P3 - B3

Tone quality, sound production and articulation

  • Play with a focused, clear sound:
    • using a larger range of dynamics
    • controlling changes in dynamics
    • shaping and defining phrases
    • controlling the dynamic levels of each hand with more ease
    • controlling the tone quality when joining or changing hand position
    • using an appropriate range of accent and emphasis
    • highlighting the top note of a chord
  • Play with non-legato and legato articulation, including slurring and staccato
  • Use direct pedalling, pedalling for effect and legato pedalling where musically appropriate
  • Adjust various aspects of playing technique according to the instrument and venue with guidance from the teacher

Provide learners with simple demonstrations and explanations of the physical movements required for particular articulations and ask them to apply these to particular pieces.

Show learners how to develop even staccato touch at a range of dynamic levels and at different tempi and ask them to comment on the musical effects.

Staccato touch can originate at the finger, hand (wrist), or arm (though the latter is unlikely at this stage).

Demonstrate the effects of good and poor balance, both between and within hands, and invite learners to comment on the results.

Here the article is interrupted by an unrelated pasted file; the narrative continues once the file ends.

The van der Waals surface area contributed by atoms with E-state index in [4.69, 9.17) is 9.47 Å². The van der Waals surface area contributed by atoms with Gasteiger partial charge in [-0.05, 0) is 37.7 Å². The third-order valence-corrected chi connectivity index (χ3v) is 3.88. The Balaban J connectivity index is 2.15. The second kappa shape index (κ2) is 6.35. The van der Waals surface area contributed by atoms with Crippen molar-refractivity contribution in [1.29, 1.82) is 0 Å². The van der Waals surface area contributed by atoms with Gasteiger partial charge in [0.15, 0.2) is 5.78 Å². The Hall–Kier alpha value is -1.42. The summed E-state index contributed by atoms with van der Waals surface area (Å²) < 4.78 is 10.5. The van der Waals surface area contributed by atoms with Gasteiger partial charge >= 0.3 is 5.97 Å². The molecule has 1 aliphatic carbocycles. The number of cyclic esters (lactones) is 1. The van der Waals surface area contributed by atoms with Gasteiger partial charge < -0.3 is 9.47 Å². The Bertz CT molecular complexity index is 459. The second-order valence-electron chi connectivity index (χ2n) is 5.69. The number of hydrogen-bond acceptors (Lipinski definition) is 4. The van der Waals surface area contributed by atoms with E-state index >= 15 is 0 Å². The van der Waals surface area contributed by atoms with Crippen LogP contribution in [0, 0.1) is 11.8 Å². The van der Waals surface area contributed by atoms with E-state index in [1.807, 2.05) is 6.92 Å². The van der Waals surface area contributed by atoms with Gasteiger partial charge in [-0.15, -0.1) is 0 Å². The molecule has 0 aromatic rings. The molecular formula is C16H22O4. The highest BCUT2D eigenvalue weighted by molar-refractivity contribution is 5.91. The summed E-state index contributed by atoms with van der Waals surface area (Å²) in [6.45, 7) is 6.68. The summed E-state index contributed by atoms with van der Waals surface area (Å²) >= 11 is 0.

Illustrate exercises for chordal balance, playing the top note of the chord f, followed shortly after by the rest of the chord p, and with the lower notes followed by the top note.

Demonstrate playing the lower notes of a chord and singing the top, encouraging learners to incorporate this into their practice routines.

Select, demonstrate and discuss repertoire, e.g. the sets For Children by Bartok, Easy and Progressive Studies op. 100 by Burgmüller, Thirty Pieces for Children op. 27 by Kabalevsky, that emphasises clear contrasts of dynamics and articulation, including a developing range of tenuto, staccato, etc. Ask learners to comment on the various effects.

Illustrate and explain simple exercises for the introduction of legato pedalling, asking learners to imitate these and to apply them to short passages in pieces.

When performing on an unfamiliar piano and/or in a new venue, encourage learners to identify how to adjust their playing according to the instrument and acoustics.

Continue exploring the current Programme of Study